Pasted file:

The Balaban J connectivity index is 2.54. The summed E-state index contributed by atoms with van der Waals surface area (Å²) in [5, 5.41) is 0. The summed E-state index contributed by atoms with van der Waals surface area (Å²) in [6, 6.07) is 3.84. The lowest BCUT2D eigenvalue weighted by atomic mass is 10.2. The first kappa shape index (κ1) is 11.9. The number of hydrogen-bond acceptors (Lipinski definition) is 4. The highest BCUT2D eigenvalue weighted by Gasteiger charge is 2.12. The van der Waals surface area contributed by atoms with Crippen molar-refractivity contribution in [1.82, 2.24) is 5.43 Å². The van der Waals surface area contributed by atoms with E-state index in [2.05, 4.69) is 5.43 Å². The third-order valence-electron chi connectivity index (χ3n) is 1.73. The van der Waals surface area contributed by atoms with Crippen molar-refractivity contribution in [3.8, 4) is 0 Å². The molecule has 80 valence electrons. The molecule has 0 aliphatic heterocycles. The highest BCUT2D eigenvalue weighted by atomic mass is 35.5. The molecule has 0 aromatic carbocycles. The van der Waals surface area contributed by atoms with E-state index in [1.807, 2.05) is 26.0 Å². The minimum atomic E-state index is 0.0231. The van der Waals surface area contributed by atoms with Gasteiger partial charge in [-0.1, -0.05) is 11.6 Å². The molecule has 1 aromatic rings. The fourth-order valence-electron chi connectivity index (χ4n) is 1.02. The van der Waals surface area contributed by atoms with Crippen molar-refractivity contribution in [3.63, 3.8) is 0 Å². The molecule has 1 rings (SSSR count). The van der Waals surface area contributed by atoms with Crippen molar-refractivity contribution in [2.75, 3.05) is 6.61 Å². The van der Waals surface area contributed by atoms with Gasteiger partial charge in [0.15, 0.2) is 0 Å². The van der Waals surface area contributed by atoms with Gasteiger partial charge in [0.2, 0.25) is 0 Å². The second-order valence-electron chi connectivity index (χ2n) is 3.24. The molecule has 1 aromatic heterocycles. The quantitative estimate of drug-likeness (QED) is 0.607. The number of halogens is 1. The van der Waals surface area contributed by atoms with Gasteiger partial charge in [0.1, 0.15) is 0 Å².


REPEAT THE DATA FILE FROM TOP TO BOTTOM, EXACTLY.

The Balaban J connectivity index is 2.54. The summed E-state index contributed by atoms with van der Waals surface area (Å²) in [5, 5.41) is 0. The summed E-state index contributed by atoms with van der Waals surface area (Å²) in [6, 6.07) is 3.84. The lowest BCUT2D eigenvalue weighted by atomic mass is 10.2. The first kappa shape index (κ1) is 11.9. The number of hydrogen-bond acceptors (Lipinski definition) is 4. The highest BCUT2D eigenvalue weighted by Gasteiger charge is 2.12. The van der Waals surface area contributed by atoms with Crippen molar-refractivity contribution in [1.82, 2.24) is 5.43 Å². The van der Waals surface area contributed by atoms with E-state index in [2.05, 4.69) is 5.43 Å². The third-order valence-electron chi connectivity index (χ3n) is 1.73. The van der Waals surface area contributed by atoms with Crippen molar-refractivity contribution in [3.8, 4) is 0 Å². The molecule has 80 valence electrons. The molecule has 0 aliphatic heterocycles. The highest BCUT2D eigenvalue weighted by atomic mass is 35.5. The molecule has 0 aromatic carbocycles. The van der Waals surface area contributed by atoms with E-state index in [1.807, 2.05) is 26.0 Å². The minimum atomic E-state index is 0.0231. The van der Waals surface area contributed by atoms with Gasteiger partial charge in [-0.1, -0.05) is 11.6 Å². The molecule has 1 aromatic rings. The fourth-order valence-electron chi connectivity index (χ4n) is 1.02. The van der Waals surface area contributed by atoms with Crippen molar-refractivity contribution in [3.63, 3.8) is 0 Å². The molecule has 1 rings (SSSR count). The van der Waals surface area contributed by atoms with Crippen molar-refractivity contribution in [2.75, 3.05) is 6.61 Å². The van der Waals surface area contributed by atoms with Gasteiger partial charge in [0.15, 0.2) is 0 Å². The van der Waals surface area contributed by atoms with Gasteiger partial charge in [0.2, 0.25) is 0 Å². The second-order valence-electron chi connectivity index (χ2n) is 3.24. The molecule has 1 aromatic heterocycles. The quantitative estimate of drug-likeness (QED) is 0.607. The number of halogens is 1. The van der Waals surface area contributed by atoms with Gasteiger partial charge in [0.1, 0.15) is 0 Å².